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Senate, House preparing different bills on marriage age

Del. Vanessa Atterbeary, D-Howard. (Maximilian Franz/The Daily Record)

Del. Vanessa Atterbeary, D-Howard. (Maximilian Franz/The Daily Record)

The legislative debate over the minimum age for marriage in Maryland continues as cross-filed bills banning marriage for anyone younger than 18 were both amended in committee before moving forward in their respective chambers.

The House Judiciary Committee adopted a favorable report on House Bill 191 with a 17-2 vote Wednesday but amended the bill to ban marriage for individuals younger than 17 rather than 18. The original bill, sponsored by Del. Vanessa Atterbeary, would have eliminated exceptions that allowed individuals as young as 15 to be married.

The bill was special ordered to the evening session Thursday so Del. Kathy Szeliga, R-Baltimore and Harford counties, could propose an amendment allowing a 16-year-old to marry if their fiance is an active duty military member. The amendment was rejected, and the bill passed second and third reading Friday.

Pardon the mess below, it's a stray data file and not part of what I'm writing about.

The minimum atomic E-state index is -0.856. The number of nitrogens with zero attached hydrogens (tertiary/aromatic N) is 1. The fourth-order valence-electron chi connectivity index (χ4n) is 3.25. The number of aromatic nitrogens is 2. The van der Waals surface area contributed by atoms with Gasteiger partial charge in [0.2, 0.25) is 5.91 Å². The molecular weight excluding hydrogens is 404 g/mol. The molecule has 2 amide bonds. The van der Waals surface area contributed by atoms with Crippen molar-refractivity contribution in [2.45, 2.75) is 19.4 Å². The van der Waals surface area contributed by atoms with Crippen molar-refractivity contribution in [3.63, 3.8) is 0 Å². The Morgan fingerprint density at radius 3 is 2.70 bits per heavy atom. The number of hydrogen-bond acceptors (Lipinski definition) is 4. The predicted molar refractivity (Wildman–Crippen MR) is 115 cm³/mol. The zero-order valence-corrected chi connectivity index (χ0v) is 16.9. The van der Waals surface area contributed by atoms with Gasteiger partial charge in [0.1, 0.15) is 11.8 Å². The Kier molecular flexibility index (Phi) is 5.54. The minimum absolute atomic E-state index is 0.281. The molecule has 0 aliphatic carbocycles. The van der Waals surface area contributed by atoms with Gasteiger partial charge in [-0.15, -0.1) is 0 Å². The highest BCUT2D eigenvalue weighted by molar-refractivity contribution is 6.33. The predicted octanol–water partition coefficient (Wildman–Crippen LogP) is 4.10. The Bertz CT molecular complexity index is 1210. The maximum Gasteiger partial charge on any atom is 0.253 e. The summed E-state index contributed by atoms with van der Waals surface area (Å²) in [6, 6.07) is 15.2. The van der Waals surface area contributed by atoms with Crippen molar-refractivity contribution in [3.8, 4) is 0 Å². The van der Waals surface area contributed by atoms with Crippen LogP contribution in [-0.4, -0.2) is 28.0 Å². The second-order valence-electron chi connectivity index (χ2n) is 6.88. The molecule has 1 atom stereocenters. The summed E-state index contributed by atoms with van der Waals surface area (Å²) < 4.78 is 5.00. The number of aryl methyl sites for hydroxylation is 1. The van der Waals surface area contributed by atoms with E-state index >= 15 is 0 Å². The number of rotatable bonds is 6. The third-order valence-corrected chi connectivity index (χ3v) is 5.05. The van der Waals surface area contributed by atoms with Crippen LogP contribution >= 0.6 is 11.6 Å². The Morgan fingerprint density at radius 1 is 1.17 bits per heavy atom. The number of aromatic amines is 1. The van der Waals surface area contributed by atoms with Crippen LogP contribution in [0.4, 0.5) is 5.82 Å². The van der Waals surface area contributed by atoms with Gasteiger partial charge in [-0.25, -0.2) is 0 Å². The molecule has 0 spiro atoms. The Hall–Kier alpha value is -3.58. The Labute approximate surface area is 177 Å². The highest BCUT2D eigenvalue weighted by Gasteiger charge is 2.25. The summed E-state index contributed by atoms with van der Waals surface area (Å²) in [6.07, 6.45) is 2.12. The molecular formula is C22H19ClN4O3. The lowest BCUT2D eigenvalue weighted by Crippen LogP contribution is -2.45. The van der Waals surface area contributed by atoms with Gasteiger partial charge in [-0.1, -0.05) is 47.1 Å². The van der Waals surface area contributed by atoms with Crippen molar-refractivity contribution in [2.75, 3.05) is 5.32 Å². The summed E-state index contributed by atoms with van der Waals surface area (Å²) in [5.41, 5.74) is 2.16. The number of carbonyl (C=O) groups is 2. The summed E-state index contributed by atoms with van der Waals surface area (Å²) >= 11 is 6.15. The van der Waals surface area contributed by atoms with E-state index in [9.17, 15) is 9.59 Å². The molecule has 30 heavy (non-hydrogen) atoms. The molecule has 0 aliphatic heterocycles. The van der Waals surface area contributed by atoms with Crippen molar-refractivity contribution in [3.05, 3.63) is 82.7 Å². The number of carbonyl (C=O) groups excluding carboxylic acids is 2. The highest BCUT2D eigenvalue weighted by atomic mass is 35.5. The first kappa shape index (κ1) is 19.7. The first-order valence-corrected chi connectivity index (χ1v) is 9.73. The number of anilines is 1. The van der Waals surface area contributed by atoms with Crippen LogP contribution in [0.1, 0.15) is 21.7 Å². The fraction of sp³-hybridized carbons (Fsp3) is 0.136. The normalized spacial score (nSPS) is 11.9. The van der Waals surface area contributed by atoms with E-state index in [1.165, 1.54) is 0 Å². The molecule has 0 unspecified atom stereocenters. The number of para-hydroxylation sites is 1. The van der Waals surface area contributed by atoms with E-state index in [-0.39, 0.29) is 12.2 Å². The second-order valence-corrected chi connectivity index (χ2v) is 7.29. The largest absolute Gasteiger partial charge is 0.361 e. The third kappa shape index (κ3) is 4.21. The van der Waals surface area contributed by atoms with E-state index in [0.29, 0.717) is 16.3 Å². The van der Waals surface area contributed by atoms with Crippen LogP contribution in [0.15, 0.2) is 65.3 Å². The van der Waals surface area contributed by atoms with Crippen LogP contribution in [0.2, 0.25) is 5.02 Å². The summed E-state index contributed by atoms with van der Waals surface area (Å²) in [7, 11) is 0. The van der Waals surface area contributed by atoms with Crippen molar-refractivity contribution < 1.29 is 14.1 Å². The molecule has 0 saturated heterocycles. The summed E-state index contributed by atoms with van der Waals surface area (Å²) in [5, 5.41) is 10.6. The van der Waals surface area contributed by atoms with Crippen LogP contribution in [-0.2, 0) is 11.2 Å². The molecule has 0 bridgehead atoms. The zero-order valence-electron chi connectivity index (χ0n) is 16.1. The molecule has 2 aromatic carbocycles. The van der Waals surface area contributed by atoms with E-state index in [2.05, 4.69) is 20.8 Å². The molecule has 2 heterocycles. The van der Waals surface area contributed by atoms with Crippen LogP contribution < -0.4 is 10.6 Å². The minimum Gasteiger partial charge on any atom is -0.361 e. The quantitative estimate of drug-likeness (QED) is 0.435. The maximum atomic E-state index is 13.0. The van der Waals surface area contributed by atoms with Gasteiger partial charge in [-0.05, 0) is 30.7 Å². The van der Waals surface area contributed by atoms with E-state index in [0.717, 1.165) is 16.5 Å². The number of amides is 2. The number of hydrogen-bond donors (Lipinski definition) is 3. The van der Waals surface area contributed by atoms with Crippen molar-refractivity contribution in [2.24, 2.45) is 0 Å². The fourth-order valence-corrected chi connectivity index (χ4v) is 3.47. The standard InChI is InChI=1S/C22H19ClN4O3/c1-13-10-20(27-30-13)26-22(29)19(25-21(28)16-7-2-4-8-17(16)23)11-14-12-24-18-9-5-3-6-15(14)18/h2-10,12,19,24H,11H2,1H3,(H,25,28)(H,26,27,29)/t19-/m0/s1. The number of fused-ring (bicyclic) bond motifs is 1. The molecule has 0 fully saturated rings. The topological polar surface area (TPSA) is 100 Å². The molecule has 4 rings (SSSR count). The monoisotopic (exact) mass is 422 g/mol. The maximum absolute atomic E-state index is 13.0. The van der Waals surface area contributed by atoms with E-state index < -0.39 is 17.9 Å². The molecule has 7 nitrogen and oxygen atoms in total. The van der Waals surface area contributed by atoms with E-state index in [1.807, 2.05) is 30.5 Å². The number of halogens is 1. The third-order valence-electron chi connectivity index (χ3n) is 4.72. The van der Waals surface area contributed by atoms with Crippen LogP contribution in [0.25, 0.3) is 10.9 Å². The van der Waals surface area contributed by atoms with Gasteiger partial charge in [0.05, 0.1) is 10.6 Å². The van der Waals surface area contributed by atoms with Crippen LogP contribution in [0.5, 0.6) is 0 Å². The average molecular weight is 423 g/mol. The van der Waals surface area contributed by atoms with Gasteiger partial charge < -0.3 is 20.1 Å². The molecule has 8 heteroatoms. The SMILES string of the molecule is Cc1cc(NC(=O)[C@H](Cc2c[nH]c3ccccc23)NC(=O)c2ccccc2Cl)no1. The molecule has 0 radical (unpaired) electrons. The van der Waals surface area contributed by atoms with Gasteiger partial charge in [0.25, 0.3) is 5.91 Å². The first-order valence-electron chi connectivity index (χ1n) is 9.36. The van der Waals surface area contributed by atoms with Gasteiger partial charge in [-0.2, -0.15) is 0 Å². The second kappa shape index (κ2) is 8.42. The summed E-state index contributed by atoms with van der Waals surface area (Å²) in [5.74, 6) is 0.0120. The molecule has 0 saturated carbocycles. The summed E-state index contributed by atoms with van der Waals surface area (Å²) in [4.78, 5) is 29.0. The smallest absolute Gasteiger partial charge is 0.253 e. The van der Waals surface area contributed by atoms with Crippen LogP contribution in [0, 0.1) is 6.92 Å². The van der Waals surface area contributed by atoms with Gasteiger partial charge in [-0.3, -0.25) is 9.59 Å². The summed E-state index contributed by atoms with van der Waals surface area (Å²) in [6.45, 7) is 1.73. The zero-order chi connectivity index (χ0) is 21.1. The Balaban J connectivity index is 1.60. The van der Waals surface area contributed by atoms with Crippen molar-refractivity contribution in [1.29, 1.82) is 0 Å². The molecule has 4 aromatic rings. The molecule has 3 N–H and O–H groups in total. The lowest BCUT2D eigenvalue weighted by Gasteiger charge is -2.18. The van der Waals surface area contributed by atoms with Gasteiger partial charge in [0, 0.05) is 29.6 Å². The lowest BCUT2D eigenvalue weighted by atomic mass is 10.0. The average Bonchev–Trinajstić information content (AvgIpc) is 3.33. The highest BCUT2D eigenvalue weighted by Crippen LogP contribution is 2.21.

The Senate Judicial Proceedings Committee, meanwhile, also issued a favorable report Wednesday on the cross-filed Senate Bill 670 but amended the bill to ban marriage for 15-year-olds and maintaining the exceptions for 16- and 17-year-olds to marry if they are pregnant or have a parent’s permission.

Sen. Robert A. “Bobby” Zirkin, D-Baltimore County and the committee chair, told the Senate on Friday the amendment was the only compromise acceptable to a majority of his committee. Zirkin sponsored the bill to raise the minimum age to 18.

“There was clear consensus in our committee to get rid of the idea of 15-year-olds being able to get married,” he said. “There was some conversation to make it 16, some conversation to make it 17 and some to make it 18.”

Atterbeary said Friday she hopes a conference committee, if appointed, will agree to raise the age to 17.

Several states have recently passed laws restricting marriage of underage individuals. Florida and Kentucky passed bills this month banning marriage for anyone younger than 17. Legislation in Tennessee is pending after being killed then revived in committee.

“This is a national issue going on,” Zirkin said. “Every state is taking a look at this. There are some states that are even, if you can believe this, lower than we are, where kids under the age of 15 can actually get married, which I find preposterous.”

Some opponents to a flat prohibition on marriage for anyone younger than 18 expressed interest in an emancipation statute that would establish a process for emancipating mature and self-sufficient minors. Atterbeary introduced an emancipation bill last month but withdrew it after the Judiciary Committee gave an unfavorable report.


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